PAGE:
The United States ambassador to Libya and three embassy staff were killed after a mob stormed the U.S. consulate in the eastern city Benghazi late Tuesday.
Demonstrators reportedly angered over an amateur film allegedly made in the U.S. that mocks Islam's Prophet Muhammad shot at and set fire to the U.S. consulate in Benghazi.
Ambassador J. Christopher Stevens is the first American envoy killed abroad in more than 20 years. He was a career U.S. foreign service officer and one of the most experienced U.S. envoys in the region. He had taken his post in the capital, Tripoli, in May.
U.S. President Barack Obama on Wednesday condemned the killing of the four Americans and vowed to hunt down and bring justice to the attackers.
Speaking at the White House Rose Garden with U.S. Secretary of State Hillary Clinton by his side, Mr. Obama said he is ordering increased security at U.S. diplomatic posts around the world. U.S. officials say some 50 Marines have been dispatched to Libya to boost security at U.S. diplomatic facilities.
After his address, Mr. Obama went to the State Department to console diplomatic staff.
Stevens was widely admired by the Libyan rebels for his support of their uprising that overthrew Libyan strongman Moammar Gadhafi. Secretary of State Clinton said Stevens “risked his own life to lend the Libyan people a helping hand to build the foundation for a new, free nation.”
She said the relationship between the U.S. and Libya will not be “another casualty” of the attack, and the U.S. will not turn its back on the Libyan transition to a free and democratic nation.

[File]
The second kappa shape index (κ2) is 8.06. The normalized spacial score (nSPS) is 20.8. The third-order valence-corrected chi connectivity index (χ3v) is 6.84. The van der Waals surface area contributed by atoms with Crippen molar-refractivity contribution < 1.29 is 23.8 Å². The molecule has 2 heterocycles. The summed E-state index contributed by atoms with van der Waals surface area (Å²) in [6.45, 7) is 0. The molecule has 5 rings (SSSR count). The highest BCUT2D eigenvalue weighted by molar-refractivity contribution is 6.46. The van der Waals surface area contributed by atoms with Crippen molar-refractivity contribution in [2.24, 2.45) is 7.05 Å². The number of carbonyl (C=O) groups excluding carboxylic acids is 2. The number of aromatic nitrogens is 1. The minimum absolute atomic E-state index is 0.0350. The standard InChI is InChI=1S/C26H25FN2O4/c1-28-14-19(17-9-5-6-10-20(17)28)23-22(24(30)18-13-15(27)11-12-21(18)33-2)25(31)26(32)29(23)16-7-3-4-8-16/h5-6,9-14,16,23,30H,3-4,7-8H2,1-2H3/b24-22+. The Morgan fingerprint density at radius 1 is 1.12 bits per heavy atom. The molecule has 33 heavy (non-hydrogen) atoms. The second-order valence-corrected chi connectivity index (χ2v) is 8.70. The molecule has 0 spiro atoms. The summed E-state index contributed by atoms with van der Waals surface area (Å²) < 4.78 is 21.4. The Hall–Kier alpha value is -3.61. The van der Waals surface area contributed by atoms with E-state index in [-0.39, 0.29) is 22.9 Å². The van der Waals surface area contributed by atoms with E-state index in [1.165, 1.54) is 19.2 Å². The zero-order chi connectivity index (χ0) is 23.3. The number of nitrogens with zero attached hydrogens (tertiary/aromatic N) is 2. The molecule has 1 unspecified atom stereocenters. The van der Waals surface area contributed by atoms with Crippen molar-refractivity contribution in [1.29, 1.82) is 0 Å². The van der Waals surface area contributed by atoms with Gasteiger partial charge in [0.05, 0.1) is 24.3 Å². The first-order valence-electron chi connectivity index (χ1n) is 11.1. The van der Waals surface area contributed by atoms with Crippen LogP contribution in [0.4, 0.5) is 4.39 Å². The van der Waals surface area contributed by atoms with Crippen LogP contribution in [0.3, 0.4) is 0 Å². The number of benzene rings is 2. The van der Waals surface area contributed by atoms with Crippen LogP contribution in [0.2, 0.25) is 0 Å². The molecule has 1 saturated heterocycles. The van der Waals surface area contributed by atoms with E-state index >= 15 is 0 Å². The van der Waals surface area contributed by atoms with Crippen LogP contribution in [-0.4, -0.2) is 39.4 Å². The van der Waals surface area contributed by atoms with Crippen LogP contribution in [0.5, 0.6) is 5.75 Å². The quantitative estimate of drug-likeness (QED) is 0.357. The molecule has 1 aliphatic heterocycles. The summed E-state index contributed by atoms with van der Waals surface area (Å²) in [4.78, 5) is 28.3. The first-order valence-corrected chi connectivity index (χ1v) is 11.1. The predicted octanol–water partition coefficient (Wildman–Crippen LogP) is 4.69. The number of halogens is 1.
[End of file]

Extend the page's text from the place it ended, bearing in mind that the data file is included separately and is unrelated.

The U.S. State Department reported that U.S. Foreign Service Information Management Officer Sean Smith was also killed. Clinton said the department was notifying family members of the other two individuals.
Libyan Deputy Prime Minister Mustafa Abu Shagour has condemned the killing of the four U.S. diplomats, calling it a cowardly act.
Libyan Deputy Interior Minister Wanis al-Sharif told reporters that an armed group attacked the consulate premises in an “almost suicidal” mission. He said the U.S. consulate is at “fault” for not taking adequate precautions. Further details of the incident were unclear.
Earlier reports said several dozen gunmen from the Islamist group Ansar al Sharia attacked the U.S. consulate with automatic rifles and rocket-propelled grenades, then set it on fire.
Clinton said some have sought to justify “this vicious behavior” as a response to inflammatory material posted on the Internet. She said the U.S. deplores any intentional effort to denigrate the religious beliefs of others, but rejects any “justification for violent acts of this kind.”
Tunisian police fired tear gas Wednesday to disperse hundreds of demonstrators at the U.S. Embassy in the capital, Tunis. The protesters were condemning a film that media say was financed by expatriate members of Egypt's Coptic Christian minority group and was allegedly produced by Israeli-American Sam Bacile, who describes Islam as a “cancer.” Clips of the film in English and Arabic have recently been posted on YouTube.
In Egypt Tuesday, protesters scaled the walls of the U.S. embassy in Cairo, tore up an American flag and replaced it with an Islamic banner. The demonstrators there – mainly ultraconservative Islamists – continued their protest action through the early hours of Wednesday.
The protests coincided with the 11th anniversary of the September 11 terrorist attacks in the United States.